education that increases your ability to earn money benefits your employer, it benefits you, and it benefits society by your reduced likelihood to need public services, your increased propensity to “give back” to the community, and higher taxable incomes. granted, college is still a very expensive way to get vocational training, and most commenters here are still ignoring the fact that it is highly likely that MOST college is not OF the traditional 4yrs-and-a-Bach variety, but vocational programs that are provided by community colleges.

      i just can’t believe that one of the many, much smarter commenters around here has let you go around using this thing that sounds too much like a thinktank constructed meme without challenge.

      1. washunate

        I’m sorry you feel pointing out the obvious truth is trolling. Are you hoping to bait me into responding with something over the top? What is remarkable to me is that there is so little defense of how our system of higher ed – as it actually functions – serves the public good any more. That perhaps is what is upsetting you? The general recognition that the system itself is deeply flawed and in need of significant change?

        “but a person who can’t financially support themselves is not only useless to themselves but also a burden to society in a number of ways”

        I wholeheartedly reject your premise that our system of higher ed helps high school dropouts and people arrested for drug crimes and veterans with substance abuse challenges and homeless people with mental health conditions and so forth support themselves financially. Rather, the system entrenches inequality – only those who go through it benefit. Everything you are describing is a private benefit of the graduates, not a public benefit for all – and you sidestep the fact that the biggest beneficiaries are not even the students – they are the professional administrators and companies getting cheap research and so forth.

        I also wholeheartedly reject your premise that the primary function of education is about economic gain. Education is about making better people, not better workers.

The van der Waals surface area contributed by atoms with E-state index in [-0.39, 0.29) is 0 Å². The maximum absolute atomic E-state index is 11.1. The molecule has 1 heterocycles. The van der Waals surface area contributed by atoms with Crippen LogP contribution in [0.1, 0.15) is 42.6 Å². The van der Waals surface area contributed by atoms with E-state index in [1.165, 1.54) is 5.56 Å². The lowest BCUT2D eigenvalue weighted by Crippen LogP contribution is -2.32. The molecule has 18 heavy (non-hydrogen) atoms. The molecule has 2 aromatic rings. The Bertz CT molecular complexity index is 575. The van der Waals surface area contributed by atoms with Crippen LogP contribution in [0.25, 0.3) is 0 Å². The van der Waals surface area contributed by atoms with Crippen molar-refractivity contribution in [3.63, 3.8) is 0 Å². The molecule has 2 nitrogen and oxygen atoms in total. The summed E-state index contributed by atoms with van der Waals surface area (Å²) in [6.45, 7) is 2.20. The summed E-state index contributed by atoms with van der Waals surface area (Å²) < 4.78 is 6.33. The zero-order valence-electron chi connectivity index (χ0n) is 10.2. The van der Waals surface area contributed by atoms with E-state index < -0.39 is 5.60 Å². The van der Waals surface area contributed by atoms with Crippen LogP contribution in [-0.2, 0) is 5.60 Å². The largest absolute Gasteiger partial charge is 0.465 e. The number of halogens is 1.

7. Uncle Bruno

    How did students survive the 90s when delinquency rates were more than double what they are now?

    1. washunate

      roommates, dead-end jobs, lack of vacations, lack of retirement savings, delayed marriages, delayed childrearing, significant stress and other responses with long-term health consequences (like substance abuse), massive incarceration…

      In other words, a declining standard of living.

  8. annieb

    How do you reconcile this: “graduates burdened by debt will choose higher-paying jobs to pay off the loans, draining the talent pool for lower-paid, but critical, “public interest” job sectors like education, government or nonprofits.”

    with this: “colleges make general pitches to students on the value of a degree without discussing the experience of new graduates or breaking down results by major. Showing students what 50th percentile and (say) 20th percentile after tax incomes in their likely majors in high and low income tax states v. their post-graduation debt service costs are like would focus a lot of minds.”

    Seems like the latter is designed to funnel students into exactly those extractive fields that are of questionable productive value. Not to mention that gathering that data is extremely difficult and expensive, and adds to the regulatory burden on universities that creates the rationale for all those high paid administrators. I work in a university, in an academic department, and believe you me, being in an academic department is about the lowest place you can be in the medieval ecclesiastical hierarchy that a university is. Delivering the product is not where the money is going…..

    1. Yves Smith Post author

      You’ve got the causality backwards. There weren’t highly paid administrators before the heavy use of debt to finance education allowed for that.

      And you don’t need each college to gather the data. One research service could do it, better yet the CFPB.

      Credit cards and mortgages now mandate clear, standard disclosure. Why not student loans?

      And there are numerous media reports of college officials pushing debt on kids with general talk of how valuable a college degree is. That comes awfully close to misleading advertising, which is a consumer fraud. Clearer liability for colleges when they are arranging financial packages for students might get you to the same place.